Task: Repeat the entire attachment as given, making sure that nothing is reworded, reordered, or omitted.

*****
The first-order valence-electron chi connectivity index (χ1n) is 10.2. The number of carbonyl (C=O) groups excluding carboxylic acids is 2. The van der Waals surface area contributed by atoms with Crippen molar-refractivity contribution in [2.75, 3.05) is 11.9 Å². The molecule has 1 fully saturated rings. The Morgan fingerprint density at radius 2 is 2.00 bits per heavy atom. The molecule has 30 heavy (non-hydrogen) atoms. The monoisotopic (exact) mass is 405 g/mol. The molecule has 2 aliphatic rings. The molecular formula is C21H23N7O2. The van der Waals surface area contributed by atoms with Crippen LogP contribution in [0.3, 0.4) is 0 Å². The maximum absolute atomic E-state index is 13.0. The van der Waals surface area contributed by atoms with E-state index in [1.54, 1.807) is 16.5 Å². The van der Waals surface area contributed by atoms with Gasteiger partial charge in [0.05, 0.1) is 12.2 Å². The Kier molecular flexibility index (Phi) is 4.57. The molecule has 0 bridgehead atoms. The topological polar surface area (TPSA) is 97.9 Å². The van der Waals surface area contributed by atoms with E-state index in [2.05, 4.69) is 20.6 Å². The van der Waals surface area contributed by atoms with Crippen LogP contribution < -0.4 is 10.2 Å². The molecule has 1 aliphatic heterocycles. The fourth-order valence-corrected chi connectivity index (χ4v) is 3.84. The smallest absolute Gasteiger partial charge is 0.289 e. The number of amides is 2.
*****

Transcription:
The first-order valence-electron chi connectivity index (χ1n) is 10.2. The number of carbonyl (C=O) groups excluding carboxylic acids is 2. The van der Waals surface area contributed by atoms with Crippen molar-refractivity contribution in [2.75, 3.05) is 11.9 Å². The molecule has 1 fully saturated rings. The Morgan fingerprint density at radius 2 is 2.00 bits per heavy atom. The molecule has 30 heavy (non-hydrogen) atoms. The monoisotopic (exact) mass is 405 g/mol. The molecule has 2 aliphatic rings. The molecular formula is C21H23N7O2. The van der Waals surface area contributed by atoms with Crippen LogP contribution in [0.3, 0.4) is 0 Å². The maximum absolute atomic E-state index is 13.0. The van der Waals surface area contributed by atoms with E-state index in [1.54, 1.807) is 16.5 Å². The van der Waals surface area contributed by atoms with Gasteiger partial charge in [0.05, 0.1) is 12.2 Å². The Kier molecular flexibility index (Phi) is 4.57. The molecule has 0 bridgehead atoms. The topological polar surface area (TPSA) is 97.9 Å². The van der Waals surface area contributed by atoms with E-state index in [2.05, 4.69) is 20.6 Å². The van der Waals surface area contributed by atoms with Crippen LogP contribution < -0.4 is 10.2 Å². The molecule has 1 aliphatic heterocycles. The fourth-order valence-corrected chi connectivity index (χ4v) is 3.84. The smallest absolute Gasteiger partial charge is 0.289 e. The number of amides is 2.